PIX11’s Turkey Dude

Edwin Lyngar in a role that will surprise you…

Meet PIX11’s Turkey Dude:

He bears a striking resemblance to a shady character who’s previously graced these pages: blogger Edwin Lyngar, known to cavort about as faux poultry in connection with his sideline as an atheist wedding officiant. Indeed, Lyngar is atheism’s “man of a thousand faces,” many of them thoroughly sh-tfaced:

edwin-lyngar-green-behind-the-ears_v03c

Blowhard blogger Edwin Lyngar

You would recall that when Lyngar’s not planting false stories on Salon.com at the behest of his well-seasoned (or salty) literary agent Elizabeth Kracht, he’s doling out instructions on boating safety for the Nevada Department of Wildlife. (And believe me, the saf-e-ty of the public is always the uppermost thing in their minds.)

Though I lack proof positive, I’m personally convinced that Turkey Dude is in fact Edwin Lyngar. The build and IQ are both about right. Then too, boating safety doesn’t pay a packet, and neither does his monthly rant for Salon. As for his manuscript “Guy Parts” (tentatively renamed “Chicken Parts”), it’s been looking for a home longer than Little Orphan Annie. Continue reading

False Salon Story: What was said at the time

Collecting good rebuttals to bad journalism

I previously blew the whistle on blogger Edwin Lyngar and his agent Elizabeth Kracht for planting a false story in Salon libeling the late meditation teacher and humanitarian Sri Chinmoy (1931-2007). I analyzed the false Salon story in relation to a false story (on a different subject) appearing in Rolling Stone. (See “Can Salon Learn From Rolling Stone’s Mistakes? Part 1.”)

I’ve recently been beating the bushes, making a nuisance of myself, trying to track down what people said at the time in rebuttal to Salon. I remembered people wrote some good things, but realized they were scattered in different places and somewhat difficult to access. So I hope no one minds that I’ve collated what different people said and presented it in a single blog post, where the whole may be greater than the sum of the parts. The purpose is to resolve a matter of public concern. Continue reading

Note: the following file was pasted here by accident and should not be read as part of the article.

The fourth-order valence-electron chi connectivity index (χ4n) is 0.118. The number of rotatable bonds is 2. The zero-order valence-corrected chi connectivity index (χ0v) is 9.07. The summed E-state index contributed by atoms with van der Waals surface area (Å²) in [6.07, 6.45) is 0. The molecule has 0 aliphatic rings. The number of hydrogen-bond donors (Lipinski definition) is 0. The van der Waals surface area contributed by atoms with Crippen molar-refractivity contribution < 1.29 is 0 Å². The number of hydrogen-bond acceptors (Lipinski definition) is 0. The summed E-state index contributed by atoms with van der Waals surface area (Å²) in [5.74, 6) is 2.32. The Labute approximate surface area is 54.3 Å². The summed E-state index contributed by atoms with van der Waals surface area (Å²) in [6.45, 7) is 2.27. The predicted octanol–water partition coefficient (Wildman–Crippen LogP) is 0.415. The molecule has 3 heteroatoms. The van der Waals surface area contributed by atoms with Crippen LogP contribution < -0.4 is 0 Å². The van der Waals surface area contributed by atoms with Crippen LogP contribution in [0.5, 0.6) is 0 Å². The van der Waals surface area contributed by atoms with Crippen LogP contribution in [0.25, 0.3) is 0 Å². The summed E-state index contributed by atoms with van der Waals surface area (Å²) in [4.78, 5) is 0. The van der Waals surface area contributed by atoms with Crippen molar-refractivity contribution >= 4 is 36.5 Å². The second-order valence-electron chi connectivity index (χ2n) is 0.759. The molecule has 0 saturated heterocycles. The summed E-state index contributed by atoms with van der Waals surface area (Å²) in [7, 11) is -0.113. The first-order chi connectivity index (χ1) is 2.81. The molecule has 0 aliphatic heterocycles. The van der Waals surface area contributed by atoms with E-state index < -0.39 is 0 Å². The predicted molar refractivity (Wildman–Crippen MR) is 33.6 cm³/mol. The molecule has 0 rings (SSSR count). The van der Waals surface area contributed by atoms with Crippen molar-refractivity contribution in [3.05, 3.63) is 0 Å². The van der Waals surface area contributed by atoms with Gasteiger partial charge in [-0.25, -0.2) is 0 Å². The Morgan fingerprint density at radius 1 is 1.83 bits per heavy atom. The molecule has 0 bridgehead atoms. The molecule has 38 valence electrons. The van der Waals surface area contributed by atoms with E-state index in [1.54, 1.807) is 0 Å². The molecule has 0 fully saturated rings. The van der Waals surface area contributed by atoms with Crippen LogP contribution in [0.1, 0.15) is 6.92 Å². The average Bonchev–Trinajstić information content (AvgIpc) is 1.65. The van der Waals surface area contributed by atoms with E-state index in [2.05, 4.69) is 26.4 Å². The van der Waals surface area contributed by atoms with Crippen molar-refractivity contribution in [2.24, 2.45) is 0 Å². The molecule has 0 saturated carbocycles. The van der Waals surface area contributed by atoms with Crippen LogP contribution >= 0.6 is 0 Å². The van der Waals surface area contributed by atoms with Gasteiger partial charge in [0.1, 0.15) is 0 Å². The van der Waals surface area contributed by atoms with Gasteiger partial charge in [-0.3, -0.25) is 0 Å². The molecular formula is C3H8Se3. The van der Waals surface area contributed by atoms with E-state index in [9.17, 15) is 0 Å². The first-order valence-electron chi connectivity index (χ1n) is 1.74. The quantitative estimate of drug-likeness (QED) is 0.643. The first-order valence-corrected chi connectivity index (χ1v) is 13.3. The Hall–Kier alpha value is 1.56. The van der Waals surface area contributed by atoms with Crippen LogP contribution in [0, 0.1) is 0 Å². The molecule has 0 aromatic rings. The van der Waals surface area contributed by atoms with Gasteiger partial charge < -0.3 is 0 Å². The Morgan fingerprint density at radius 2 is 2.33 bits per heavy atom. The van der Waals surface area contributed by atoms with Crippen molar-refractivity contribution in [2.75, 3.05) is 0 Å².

Understanding Media: The Smear Campaign

I recently produced a 9-minute documentary on Understanding Media: The Smear Campaign. It draws on an eclectic mix of cultural icons — everything from The Manchurian Candidate to I Love Lucy to Family Guy:

I was happy with the way it turned out, because I think it manages to do two things clearly:

1. Show how entertainment and news have become the same thing now;
2. Illustrate the mechanics and ethics of media smear campaigns.

I ask questions like “Why should we care whether news stories are true or false?” I stress the connection between media literacy and good decision-making. The principles are universal.

The points made in the documentary can be used as building blocks to explore characteristics of modern media, including the Internet. The next obvious question is “Why is it a problem if news and entertainment become indistinguishable?” The simple answer is that news is ideally supposed to give us factual information which we need, while mass entertainment is more like bread and circuses — something to please the popular taste by pandering to the lowest common denominator of appetites and prejudices. Continue reading

How far would you go to get a book deal?

At Kimberley Cameron & Associates, K is for korruption.

With the summer season upon us, it’s well to take a moment to reflect on safe driving and safe workshopping. Safe driving we all know about, but safe workshopping, you ask?